LDN 1251 – Dark Nebula in Cepheus constellation
Pictures taken on Tuesday 22nd August 2017 from “Piani dell’Avaro” in Cusio (BG)
The nebula complex in Cepheus (known also as Star Formation Region in Cepheus) is a vast region in the Orion Arm that is rich with giant molecular clouds and groups of blue stars, very young and brilliant; its name comes from the northern constellation of Cepheus.
Together with the molecular nebula complex of Orion, this is one of the star formation regions that is closest to us, even if it is way smaller; moreover, compared to the Orion complex, the Cepheus region appears to be very clouded, especially for OB associations, by closer vast dark nebulae.
The greatest part of the complex is quite off-center compared to the galactic plane, in an area between the galactic latitudes 0° and +30°; the first person who noticed that this area in the sky, just north of the Milky Way, contained something strange, was the astronomer Edwin Hubble, who noticed a total lack of galaxies in this direction, symptom of a strong clouding of the region because of cosmic dust. Nevertheless, only during the 60s the region started to be studied, and it was revealed to be one of the brightest nebula and star complex in our spiral arm.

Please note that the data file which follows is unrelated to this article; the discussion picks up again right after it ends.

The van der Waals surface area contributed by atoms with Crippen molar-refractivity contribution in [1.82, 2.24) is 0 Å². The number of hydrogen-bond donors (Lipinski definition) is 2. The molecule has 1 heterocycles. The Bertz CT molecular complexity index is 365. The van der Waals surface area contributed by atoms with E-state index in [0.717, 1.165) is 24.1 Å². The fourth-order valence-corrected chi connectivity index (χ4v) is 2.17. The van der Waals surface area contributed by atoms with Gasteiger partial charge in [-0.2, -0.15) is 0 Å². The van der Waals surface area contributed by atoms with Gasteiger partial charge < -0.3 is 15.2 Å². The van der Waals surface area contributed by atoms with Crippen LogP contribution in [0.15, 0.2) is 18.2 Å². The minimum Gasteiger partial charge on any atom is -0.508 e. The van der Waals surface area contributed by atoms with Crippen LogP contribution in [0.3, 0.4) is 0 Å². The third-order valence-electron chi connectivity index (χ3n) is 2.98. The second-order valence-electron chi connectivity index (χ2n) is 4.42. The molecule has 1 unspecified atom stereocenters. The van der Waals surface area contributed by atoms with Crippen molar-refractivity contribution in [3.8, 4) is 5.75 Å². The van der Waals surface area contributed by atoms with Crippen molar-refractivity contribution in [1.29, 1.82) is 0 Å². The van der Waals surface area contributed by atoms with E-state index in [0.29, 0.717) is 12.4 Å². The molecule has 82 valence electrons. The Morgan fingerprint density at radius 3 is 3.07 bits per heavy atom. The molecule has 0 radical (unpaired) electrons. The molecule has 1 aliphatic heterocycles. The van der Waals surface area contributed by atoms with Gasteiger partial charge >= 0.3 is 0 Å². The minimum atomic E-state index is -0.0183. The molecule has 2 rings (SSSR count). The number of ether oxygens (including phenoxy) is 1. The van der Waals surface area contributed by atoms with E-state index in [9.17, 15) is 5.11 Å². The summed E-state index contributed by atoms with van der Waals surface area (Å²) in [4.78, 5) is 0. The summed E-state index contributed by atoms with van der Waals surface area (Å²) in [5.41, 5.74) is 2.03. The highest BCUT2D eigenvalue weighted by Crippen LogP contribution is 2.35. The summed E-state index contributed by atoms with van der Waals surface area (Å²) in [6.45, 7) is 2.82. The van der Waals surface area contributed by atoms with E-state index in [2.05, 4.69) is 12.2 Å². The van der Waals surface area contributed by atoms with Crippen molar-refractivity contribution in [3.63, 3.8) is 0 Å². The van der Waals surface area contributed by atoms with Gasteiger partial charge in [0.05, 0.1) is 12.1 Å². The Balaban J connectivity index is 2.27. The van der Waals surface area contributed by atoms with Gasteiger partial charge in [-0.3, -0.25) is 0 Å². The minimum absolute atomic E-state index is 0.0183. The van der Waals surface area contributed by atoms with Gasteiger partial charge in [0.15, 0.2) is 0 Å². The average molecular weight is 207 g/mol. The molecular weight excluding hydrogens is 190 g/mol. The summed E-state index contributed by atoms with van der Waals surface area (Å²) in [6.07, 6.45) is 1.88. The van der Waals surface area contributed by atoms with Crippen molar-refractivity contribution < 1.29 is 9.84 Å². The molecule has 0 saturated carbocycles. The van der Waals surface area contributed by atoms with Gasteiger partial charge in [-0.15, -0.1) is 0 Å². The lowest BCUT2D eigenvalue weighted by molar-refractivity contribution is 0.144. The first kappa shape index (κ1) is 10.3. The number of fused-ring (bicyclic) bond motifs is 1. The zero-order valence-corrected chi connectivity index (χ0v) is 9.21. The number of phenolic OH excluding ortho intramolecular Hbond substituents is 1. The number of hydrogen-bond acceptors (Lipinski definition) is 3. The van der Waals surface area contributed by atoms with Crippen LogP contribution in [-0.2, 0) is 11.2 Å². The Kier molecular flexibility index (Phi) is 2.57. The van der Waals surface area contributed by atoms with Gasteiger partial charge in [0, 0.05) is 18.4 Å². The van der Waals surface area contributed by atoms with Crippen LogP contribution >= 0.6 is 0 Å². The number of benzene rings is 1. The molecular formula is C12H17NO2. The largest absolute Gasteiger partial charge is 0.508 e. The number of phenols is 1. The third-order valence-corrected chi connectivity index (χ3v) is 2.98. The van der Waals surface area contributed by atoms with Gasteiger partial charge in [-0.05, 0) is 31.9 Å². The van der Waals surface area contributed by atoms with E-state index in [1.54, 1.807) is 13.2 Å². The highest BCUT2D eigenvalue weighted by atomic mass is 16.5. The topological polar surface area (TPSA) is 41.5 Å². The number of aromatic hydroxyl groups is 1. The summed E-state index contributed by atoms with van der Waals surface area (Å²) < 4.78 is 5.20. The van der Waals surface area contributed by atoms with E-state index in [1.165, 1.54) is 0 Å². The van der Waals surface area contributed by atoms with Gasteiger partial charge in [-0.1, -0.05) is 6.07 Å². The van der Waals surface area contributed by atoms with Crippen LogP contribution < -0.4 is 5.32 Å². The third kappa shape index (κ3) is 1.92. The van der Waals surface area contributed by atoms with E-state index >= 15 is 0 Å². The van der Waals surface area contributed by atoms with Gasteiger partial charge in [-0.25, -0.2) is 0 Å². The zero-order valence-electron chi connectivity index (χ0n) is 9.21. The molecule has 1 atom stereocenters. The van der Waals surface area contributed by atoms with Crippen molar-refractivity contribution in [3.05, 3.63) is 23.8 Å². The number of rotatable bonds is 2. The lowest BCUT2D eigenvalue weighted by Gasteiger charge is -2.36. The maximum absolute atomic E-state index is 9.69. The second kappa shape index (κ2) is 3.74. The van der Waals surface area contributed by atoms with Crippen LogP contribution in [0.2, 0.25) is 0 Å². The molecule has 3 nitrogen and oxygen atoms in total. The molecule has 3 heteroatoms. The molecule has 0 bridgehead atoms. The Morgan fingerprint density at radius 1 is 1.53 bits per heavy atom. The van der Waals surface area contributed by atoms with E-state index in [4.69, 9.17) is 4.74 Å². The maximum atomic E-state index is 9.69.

The complex is formed by eight structures with different features and position, which contain more than 200 nebulae more or less brilliant, that can be seen in visible light and especially in infrared light; many of these nebulae are associated to open clusters, like NGC 7129, or to great and shiny OB associations, like IC 1396. The OB associations present in this region are four, some of them are composed of stars that were created in different stages of the complex evolution.
Takahashi FSQ 106 EDXIII F/3.6
CCD Moravian G2 8300 and CCD Sbig 8300
Guide scope TecnoSky 60/228mm
Guide camera Starlight Xpress Lodestar X2
Mount Sky-Watcher AZ-EQ6 and Astro-Physics 1100 GTO
RGB 4 x 600s (thanks to Efrem Frigeni)
L 20 x 600s
Pixinsight 1.8, Photoshop CC (2015)